One more thing, and this question is about sub systems. I intend on making the sub systems handle the logic, and only have the components store data. Does anyone have some tips & tricks regarding how to think about sub systems? I've read that one should aim for a 1:1 relationship between components/sub systems, I am not sure this would be the case for me given my current setup with regards to my granularity of my components.

It isn't a hard and fast rule that there be a 1:1 correlation between components and systems. That just tends to be close to what happens when you move your logic out of the components. However it's entirely reasonable for components to simply be tags, in which case they wouldn't have any logic of their own, or perhaps for multiple systems to interact with the same component (however in that case you'd want to question whether or not that component can be split apart).

#5050068 WritePrivateProfileStruct question

Posted by Zipster on 04 April 2013 - 01:51 PM

You can specify any data you'd like, including just a single integer. However the fourth parameter is supposed to be the size of the data, which you've specified as -1, that when cast to an unsigned integer is actually ~4.2 billion bytes, a bit more than the data you've specified ;) You should use sizeof(int) instead, which is the true size of the data (a single integer).


Alternatively, for just a single integer, you could use WritePrivateProfileString instead and encode the integer as a string. Or you could use the registry... there's a number of different options, so you're not locked into using a raw data interface for profile settings.

#5047301 Optimizing entity rendering?

Posted by Zipster on 27 March 2013 - 11:25 AM

A dirty flag seems entirely reasonable to store on your position component and set whenever the position changes. You can add setters to the component for changing the position that will automatically set the flag, and the render system can check that flag before it updates cached transformation matrices in your model component. Usually I'd be all for creating an entirely new RenderComponent just for this purpose, but I see the "position dirty" flag being useful in other gameplay scenarios and the model component is already handling a lot of render-specific stuff.


Another optimization you'll want to perform is splitting your rendering into three phases; an initial phase where you make a list of everything that needs to be rendered, a second phase where you sort all those objects by effect and material to reduce renderstate changes, and a third phase where you actually perform the render. You mentioned wanting to add a "renderqueue", but I wasn't sure if this is what you meant by that.

#5047024 Article Topics: Suggested Projects

Posted by Zipster on 26 March 2013 - 02:56 PM

I wrote an Asteroids clone maybe 13 years ago? Back when DX 7 was all the rage and DirectDraw was how you did your 2D graphics. I don't think I have the source code anymore and it would most certainly not be using DirectDraw, however I wouldn't mind taking a crack at a new and improved version for an article smile.png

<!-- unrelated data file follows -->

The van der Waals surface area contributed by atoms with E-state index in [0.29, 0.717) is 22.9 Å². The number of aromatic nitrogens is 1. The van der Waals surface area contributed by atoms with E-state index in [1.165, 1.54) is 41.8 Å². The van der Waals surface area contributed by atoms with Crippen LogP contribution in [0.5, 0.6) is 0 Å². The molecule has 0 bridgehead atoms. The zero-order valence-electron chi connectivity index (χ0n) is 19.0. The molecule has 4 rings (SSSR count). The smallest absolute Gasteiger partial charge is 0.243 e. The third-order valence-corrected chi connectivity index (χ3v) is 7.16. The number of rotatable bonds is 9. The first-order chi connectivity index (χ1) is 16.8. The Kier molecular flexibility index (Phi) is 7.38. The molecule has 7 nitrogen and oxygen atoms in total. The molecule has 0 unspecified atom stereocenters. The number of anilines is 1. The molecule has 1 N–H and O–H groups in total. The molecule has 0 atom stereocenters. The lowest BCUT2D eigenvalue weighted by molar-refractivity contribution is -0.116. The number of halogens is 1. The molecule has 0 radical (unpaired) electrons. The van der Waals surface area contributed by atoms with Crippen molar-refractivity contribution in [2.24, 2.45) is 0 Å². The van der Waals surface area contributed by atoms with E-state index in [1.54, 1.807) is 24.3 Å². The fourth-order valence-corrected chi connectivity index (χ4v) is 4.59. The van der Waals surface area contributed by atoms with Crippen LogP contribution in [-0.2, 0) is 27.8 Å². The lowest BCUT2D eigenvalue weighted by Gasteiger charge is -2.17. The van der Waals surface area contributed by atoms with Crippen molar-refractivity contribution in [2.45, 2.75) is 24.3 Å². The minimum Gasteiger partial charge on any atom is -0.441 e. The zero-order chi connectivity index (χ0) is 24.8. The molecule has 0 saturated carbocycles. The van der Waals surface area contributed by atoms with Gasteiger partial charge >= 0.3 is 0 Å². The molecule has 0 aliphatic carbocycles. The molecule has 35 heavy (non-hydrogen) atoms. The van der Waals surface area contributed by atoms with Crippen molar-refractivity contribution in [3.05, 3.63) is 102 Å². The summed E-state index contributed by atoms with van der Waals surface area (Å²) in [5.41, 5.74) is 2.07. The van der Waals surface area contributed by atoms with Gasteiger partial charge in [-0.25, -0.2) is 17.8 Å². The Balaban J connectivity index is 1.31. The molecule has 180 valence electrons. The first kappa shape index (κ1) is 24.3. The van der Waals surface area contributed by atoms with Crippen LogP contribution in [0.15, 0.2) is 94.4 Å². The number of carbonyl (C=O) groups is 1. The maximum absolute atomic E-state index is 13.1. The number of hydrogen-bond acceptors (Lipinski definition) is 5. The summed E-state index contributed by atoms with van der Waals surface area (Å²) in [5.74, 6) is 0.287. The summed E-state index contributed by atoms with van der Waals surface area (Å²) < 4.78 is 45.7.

#5045378 Database change management

Posted by Zipster on 21 March 2013 - 03:34 PM

In you're concerned about revision history, a clever approach I've seen used in the past is to have a 'changelog' table which stores rows of DDL that, when applied in order, can rebuild your database from scratch up to any particular point in time. So whenever someone makes a change to your database, whether it be schema or data, you turn those changes into a list of equivalent DDL statements and record them.

#5045350 Database change management

Posted by Zipster on 21 March 2013 - 01:41 PM

We've used SQL Server in the past for several of our online games, with merging and deployment between environments being handled by senior DBAs using SSMS and SQL Compare. A custom tool was built to handle data entry that used the ADO.NET framework for interacting with the database. For every environment (development, test, release, etc.), every user had their own private database, to which they could pull data from the master database, "check out" and "lock" data, edit it using the tool, and then check it back in (push it back to the master database). It was the same model Perforce used. The idea was that someone could edit data and muck up their own database without affecting anyone else, or sullying the master data, which as you mentioned was difficult to get back once it changed (we took backups of the master databases several times a day, but that's still a lot of work to lose if we ever had to restore).


We ran into a number of "pain points", such as how to handle users being out-of-date with new schema, making sure they were always editing current data, optimizing the push/pull between a user DB and the master DB so that it was as fast and efficient as possible, preventing user data from being destroyed at all costs during pushes, pulls, and schema updates, merging data between two users when their edits caused the same table to be modified, etc. Basically, the more the master DB and any given user DB "drifted" apart, both in terms of schema and data, the more problems we would run into. And this would happen quite often, depending on how long a particular user was working on a piece of data and not syncing from the master DB.


On top of that, the data entry tool itself had its fair shared of issues and bugs. The fact that a lot of our game data was architected in such a way that did not translate very cleanly to a relational layout, made its job a lot harder as well. Data was often presented to the user in such a way that made translation to and from the low-level DB objects (DataSets and DataTables mostly) quite error-prone, because it wasn't being presented relationally, but rather in the most intuitive fashion to the user.


In the end, we just keep slogging through and fixing bugs until everything was in a tenuous-but-mostly-working state, most of the time smile.png  I'm not really sure what else to add unless you have a particular question about anything.